There are no words, no human language to express what I am feeling right now. It’s blind rage and confusion. My brain keeps telling me that this has to be something else because it shouldn’t be like this. My heart tells me to keep going. My heart tells me to keep going and if I keep going I can keep going. Vines wrap around the head of the weed eater and I retreat to get the bushhook again. Nothing withstands this instrument. I hack through ten meters of thickness along the fenceline, stabbing, slashing, swinging hard and true. A tree limb has fallen after the storm Saturday and it comes apart into pieces after just a few whacks. I hit each section with raw energy, passion, and years of practice with the bushhook.


I can feel the sweat in my gloves. I can feel it in my boots. I can feel it running down my back and inside my jeans. My shirt is soaked and my eyes burn. More. There is more. There must be more. I travel the fenceline and see Tanya in the woods watching me. She doesn’t get near the weedeater and won’t get near me as long as that device is out of the shed. But I think she senses something here. I go over the fence and back into my space and she retreats a few steps. But she does not leave me, that one. One pull and the weedeater roars to life.

The thickest part of the woods is where I go now. I’ve never cut this part before but now I create a new trail. The spinning cords cut through vines that are as plentiful as they are thick. Up and down, back and forth, cut and cut and cut and cut and cut. The owls are going to love this. The hawks are going to be happy. The machine sputters and coughs. It’s been nearly an hour and the gas tank is empty. I use the bushhook and open this trail up until it meets the other one in the center.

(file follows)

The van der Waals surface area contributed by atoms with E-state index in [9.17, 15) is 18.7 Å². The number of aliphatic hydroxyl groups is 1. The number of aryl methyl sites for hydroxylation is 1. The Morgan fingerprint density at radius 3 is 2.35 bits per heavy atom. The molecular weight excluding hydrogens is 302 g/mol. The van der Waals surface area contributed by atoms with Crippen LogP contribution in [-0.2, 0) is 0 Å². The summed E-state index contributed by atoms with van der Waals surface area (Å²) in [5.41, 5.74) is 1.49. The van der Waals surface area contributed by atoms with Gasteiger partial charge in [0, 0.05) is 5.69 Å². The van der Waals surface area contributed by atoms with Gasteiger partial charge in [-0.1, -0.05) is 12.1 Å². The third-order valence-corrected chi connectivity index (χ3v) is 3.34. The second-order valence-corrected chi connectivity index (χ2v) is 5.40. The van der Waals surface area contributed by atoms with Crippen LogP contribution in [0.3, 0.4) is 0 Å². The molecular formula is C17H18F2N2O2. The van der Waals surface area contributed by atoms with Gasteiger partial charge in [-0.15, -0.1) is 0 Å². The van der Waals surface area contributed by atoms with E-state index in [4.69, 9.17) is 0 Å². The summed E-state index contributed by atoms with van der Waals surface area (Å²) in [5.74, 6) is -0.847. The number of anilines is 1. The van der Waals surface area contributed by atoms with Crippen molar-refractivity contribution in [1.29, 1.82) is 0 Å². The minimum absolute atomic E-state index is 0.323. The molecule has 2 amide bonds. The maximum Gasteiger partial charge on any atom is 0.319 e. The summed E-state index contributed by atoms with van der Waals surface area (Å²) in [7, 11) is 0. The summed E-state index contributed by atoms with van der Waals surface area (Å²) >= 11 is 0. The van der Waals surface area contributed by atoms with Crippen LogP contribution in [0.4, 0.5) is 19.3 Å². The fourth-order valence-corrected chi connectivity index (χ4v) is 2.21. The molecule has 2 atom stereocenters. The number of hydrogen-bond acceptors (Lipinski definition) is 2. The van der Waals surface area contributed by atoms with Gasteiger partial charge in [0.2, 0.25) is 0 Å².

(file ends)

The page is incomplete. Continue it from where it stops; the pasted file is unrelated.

I drop the bushhook near the weedeater and take my gloves off. My hands are shaking. My body is trembling with effort. Tanya comes over and sits and looks at me. “Come here” and she’s snuffling me. Dude, what the hell is this?

It’s grief.  It’s heart rending, soul shaking, screaming loss. Time heals not a damn thing.


Take Care,

Mike

6 comments:

  1. I believe you can never cut away the grief. It has to die out on its own and that takes time. But eventually, welcome memories will grow back in its place.

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  2. I have no words of wisdom or advice. Not even any of great comfort. He is worthy of every emotion you are having. He will alway be missed. Some days are for blind raging grief. I hope tomorrow kinder to you. xoxo

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    1. I feel better today for having the release of written that outloud.

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  3. I used to work in a lumber yard/truss plant. I used to refer to it as when you 'get a good sweat going,' meaning a set of things: It is very hot, you're working very hard, drinking lots of water and sweating just as much, and you have been doing this for hours upon hours, not a short period. I always imagined it was similar to what a runner would call a 'runner's high.' Although exhausting, I always had a good feeling afterwards, accomplishment.

    I wish I could say something to make you feel better, Mike. Maybe I can make you smile a bit - my hangover finally went away! ;)

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    1. Scoakat, feeling better is just a matter of living. One day at a time, one dog at a time, one memory at a time. I can look at this as something positive' I am able to feel this sort of loss so I must have had a great deal to loss.